By creating computable definitions, a reference terminology supports reproducible transmission of patient data between information systems. It supports consistent and understandable coding of clinical concepts and so is a central feature for the function of computerized patient records.


Origins of SNOMED CT
Introduced in 1965, the Systematized Nomenclature of Pathology (SNOP) was the precursor to SNOMED. SNOP consisted of logically organized codes for the key terms that describe the pathology case:

  • Topography - The part of the body from which the specimen came
  • Morphology - The pathologic change documented in the report
  • Procedure - The method by which the specimen was obtained
In the mid-1970s, work began to expand the coded vocabulary beyond pathology and develop a terminology that would encompass the entire medical record. The first edition of the Systematized Nomenclature of Medicine (SNOMED) was published in 1977 and was soon followed by SNOMED II in 1980. This work was refined with another release, in 1993, of SNOMED International, which was updated annually through 1998. Work continued with the release of SNOMED RT version 1.0 in January 2001 and SNOMED RT 1.1 in July of 2001.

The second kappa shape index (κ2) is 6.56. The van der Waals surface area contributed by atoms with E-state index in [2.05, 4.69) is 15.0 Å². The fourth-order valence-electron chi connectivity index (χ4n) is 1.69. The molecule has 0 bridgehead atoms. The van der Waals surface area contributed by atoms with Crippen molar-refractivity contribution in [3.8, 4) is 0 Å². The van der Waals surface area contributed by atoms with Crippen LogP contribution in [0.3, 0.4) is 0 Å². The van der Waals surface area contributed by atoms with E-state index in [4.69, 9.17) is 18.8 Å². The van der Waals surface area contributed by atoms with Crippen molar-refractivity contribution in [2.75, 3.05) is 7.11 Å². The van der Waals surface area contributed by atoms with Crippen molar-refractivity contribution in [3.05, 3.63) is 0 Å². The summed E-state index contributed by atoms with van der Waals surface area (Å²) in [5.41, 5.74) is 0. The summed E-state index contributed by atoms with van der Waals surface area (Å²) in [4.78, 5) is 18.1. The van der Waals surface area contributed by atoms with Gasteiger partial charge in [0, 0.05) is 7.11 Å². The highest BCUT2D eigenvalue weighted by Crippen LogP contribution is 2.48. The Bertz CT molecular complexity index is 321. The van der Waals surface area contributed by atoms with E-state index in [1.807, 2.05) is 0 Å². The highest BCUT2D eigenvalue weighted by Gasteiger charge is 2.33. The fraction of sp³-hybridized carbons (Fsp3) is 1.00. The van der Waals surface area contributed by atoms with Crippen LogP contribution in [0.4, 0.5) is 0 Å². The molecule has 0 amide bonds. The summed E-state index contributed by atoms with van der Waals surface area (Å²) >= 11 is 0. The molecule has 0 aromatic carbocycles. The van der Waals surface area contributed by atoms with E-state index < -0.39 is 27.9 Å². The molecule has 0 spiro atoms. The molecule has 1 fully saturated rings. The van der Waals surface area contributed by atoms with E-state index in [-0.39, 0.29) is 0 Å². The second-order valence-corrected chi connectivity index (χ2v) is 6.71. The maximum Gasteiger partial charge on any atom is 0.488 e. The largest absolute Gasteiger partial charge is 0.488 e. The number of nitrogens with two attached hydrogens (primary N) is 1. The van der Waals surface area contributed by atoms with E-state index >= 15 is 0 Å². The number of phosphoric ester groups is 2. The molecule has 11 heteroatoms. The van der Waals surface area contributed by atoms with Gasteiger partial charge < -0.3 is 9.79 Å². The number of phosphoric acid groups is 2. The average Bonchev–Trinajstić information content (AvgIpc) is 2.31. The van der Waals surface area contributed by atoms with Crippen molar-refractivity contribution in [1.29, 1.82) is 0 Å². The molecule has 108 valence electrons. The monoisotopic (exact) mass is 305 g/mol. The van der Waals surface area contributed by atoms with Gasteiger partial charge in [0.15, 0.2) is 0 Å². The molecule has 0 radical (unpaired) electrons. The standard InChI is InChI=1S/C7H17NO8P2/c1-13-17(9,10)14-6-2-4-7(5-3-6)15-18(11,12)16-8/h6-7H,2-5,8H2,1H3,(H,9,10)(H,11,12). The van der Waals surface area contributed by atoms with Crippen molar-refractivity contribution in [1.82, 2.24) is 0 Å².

Is SNOMED only for pathology applications? While one of SNOMED CT's precursors focused mainly upon pathology, today's SNOMED CT has a broad scope that encompasses all of healthcare. SNOMED CT is the merger of SNOMED RT and the United Kingdom's CTV 3 terminology, formerly known as the Read codes. SNOMED CT's 19 hierarchies provide coverage in diseases, findings, procedures, body structures, pharmacy products and other health care concepts.

The hierarchical nature of SNOMED CT enables recording and documentation of clinical data at the appropriate level of detail that can later be analyzed from other perspectives and groupings.

The integration of a clinical terminology such as SNOMED CT into computer-based patient records provides a comprehensive and functional terminology for clinical care. SNOMED CT can be utilized to index, store and retrieve patient information for clinical purposes. SNOMED CT helps ensure comparability of data records between multiple practitioners, across diverse platforms and computer systems.


What is a Classification System?
A classification system has been defined as: A systematic arrangement into classes or groups based on perceived common characteristics; a means of giving order to a group of disconnected facts. The groups or classes may have similar or like characteristics or may even be synonymous.


The Classification ICD-9-CM
International Classification of Disease, Ninth Revision (ICD-9) was originally designed to classify patient morbidity and mortality for reporting. The clinical modifications provided a way to classify morbidity data for indexing of medical records, medical case reviews, and ambulatory and other medical care programs, as well as for basic health statistics, resulting in International Classifications of Diseases, Ninth Revision, Clinical Modification (ICD-9-CM). ICD-9-CM codes are commonly used for reporting, analysis, and payment of healthcare services.